Your thoughts, since I am going in circles here, or am I?
Since you posted this in Psychology/Sociology I would like to offer a potentially different perspective than you may be considering.
Thus far your concerns appear to be equating consciousness with the ego. You appear to believe (or assume
) that your memory and personal identity are a large part of your consciousness. They are, of course, a large part of your conscious experience, but they aren't necessarily a part of your actual consciousness
at all actually. This, of course, can all depend on how you personally view, define, and consider these concepts.
Consider the following:
In some religions your "soul" (or spirit) is indeed your ego (i.e. your sense and knowledge of your personal experience). In fact, in Christianity it is your ego that is judged, and either "saved" or condemned. And if your ego is "saved" then it's your ego that will live on for all of eternity. Clearly the Christians would object to this observation, but it's necessarily true based upon how their religious paradigm works. It is the human ego that Jesus has offered eternal life, or everlasting punishment to.
In those religions (which actually include all the Abrahamic religions) the ego is the soul (or spirit). Or certainly an inseparable part of the soul (or spirit). This necessarily must be the case since it is the ego that is being judged, then either condemned or "saved".
However, this is not the case in all religions. Many pantheistic religions, including Buddhism, reject the notion of the ego entirely. They don't claim that the ego does not "exist
". Of course it exists. It's nothing other than the sense of self that you experience as a human, along with all the experiences and memories that go along with that experience. So they recognize and teach that the ego is "just an illusion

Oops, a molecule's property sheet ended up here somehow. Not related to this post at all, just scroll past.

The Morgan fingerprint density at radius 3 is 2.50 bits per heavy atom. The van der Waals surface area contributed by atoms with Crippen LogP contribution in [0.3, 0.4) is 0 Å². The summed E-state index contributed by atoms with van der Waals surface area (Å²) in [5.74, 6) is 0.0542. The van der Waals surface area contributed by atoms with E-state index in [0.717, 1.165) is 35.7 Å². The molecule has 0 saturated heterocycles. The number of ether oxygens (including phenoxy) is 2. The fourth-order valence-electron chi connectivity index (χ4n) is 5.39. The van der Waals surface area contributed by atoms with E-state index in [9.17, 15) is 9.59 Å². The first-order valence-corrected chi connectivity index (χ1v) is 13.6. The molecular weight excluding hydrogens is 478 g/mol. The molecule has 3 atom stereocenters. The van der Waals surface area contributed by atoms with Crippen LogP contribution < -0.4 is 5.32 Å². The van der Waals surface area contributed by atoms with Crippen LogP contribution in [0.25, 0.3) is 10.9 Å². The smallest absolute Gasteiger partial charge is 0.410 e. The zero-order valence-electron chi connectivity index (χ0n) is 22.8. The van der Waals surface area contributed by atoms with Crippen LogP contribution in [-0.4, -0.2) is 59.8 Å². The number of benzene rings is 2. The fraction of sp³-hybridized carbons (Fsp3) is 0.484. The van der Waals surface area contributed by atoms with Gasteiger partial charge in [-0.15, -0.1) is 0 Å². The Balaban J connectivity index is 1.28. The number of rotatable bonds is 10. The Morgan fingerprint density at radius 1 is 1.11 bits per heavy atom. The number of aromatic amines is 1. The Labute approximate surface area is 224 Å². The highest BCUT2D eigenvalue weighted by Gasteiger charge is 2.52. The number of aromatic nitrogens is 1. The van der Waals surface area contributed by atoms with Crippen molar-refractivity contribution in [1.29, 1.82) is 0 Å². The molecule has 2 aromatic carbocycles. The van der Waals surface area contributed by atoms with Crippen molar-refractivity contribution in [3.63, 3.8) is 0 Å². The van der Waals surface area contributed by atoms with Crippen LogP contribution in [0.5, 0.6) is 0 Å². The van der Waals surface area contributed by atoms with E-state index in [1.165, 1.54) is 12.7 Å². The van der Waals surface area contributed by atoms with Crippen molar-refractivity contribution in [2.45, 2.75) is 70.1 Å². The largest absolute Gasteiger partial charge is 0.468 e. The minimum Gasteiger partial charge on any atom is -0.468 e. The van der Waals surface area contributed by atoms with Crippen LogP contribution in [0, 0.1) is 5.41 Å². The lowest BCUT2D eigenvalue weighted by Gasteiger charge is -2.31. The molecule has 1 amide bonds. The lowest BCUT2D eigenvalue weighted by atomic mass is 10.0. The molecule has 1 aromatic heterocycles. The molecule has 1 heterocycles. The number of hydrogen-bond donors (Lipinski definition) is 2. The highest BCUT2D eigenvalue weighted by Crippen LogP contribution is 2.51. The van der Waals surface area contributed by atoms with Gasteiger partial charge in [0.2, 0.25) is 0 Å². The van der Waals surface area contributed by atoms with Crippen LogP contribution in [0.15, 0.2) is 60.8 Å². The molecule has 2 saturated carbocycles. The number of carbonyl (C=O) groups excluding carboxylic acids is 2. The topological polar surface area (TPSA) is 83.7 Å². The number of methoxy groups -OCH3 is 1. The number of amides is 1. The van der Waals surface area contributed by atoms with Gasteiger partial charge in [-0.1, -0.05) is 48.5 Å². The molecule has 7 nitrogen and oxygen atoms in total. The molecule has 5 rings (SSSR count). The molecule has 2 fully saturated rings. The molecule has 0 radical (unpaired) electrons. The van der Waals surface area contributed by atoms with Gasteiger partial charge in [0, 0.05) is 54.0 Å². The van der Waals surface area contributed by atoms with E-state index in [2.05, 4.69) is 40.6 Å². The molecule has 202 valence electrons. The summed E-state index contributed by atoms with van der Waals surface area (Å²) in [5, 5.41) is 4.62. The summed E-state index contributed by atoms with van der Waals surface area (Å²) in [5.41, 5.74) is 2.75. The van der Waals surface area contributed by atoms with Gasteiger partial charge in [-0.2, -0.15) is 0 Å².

" brought about via the physical experience in this world.
But the ego is not your "consciousness
". Your consciousness is the thing that is having the experience of being an ego momentarily.
Therefore, when you die there is no need for you to remember anything from your life, including your beliefs, preferences, personality, etc. All that is required is that you are able to experience existence again. For it is the experience of existence that is your consciousness, not the memories of what you might have experienced in a prior life.
This type of mystical pantheistic philosophy is not easy to comprehend. Nor can it be proven to be true or false anymore than something like solipsism can be proven to be true or false. None the less it is an interesting spiritual philosophy that many people (including many pantheists) do not fully understand. Yet it actually makes quite a bit of sense in many ways.
There are even rational scientific arguments that can be made in support of this type of mystical philosophy. In fact, some scientists are actually exploring this realm from a purely scientific and non-religious perspective see David Chalmers, and others.
The reason this is even required in modern science is because our current scientific structure can never explain exactly what it is that is having an experience. Science assumes the existence of particles, (or vibrating waves of energy) as the building blocks of the entire physical world. However, they do not assign any primal ability for these waves to "have an experience
". Therefore they have no way for experience to "emerge
" from fundamental constituents. The question always remains, "Just exactly what is it that is having an experience?". And science has no possibly answer to this question because that ability was never built-in to the original model. In fact this is the argument given by David Chalmers. So Chalmers is proposing that the ability to experience is a primal aspect of existence, and this is basically the same thing that the pantheists are suggesting. (or at least what some
pantheists are suggesting)
In any case, I mainly wanted to address the idea that you seem to be assuming here. And that is that our sense of ego is our consciousness. This is a common concept, but not one that is compatible with various spiritual and philosophical models such as Buddhism and other forms of pantheism.
It's mainly the Abrahamic religions that our focused on saving the ego as the heart and soul of human consciousness. The Buddhists renounce that view as being totally misguided.
Just my thoughts for whatever they are worth.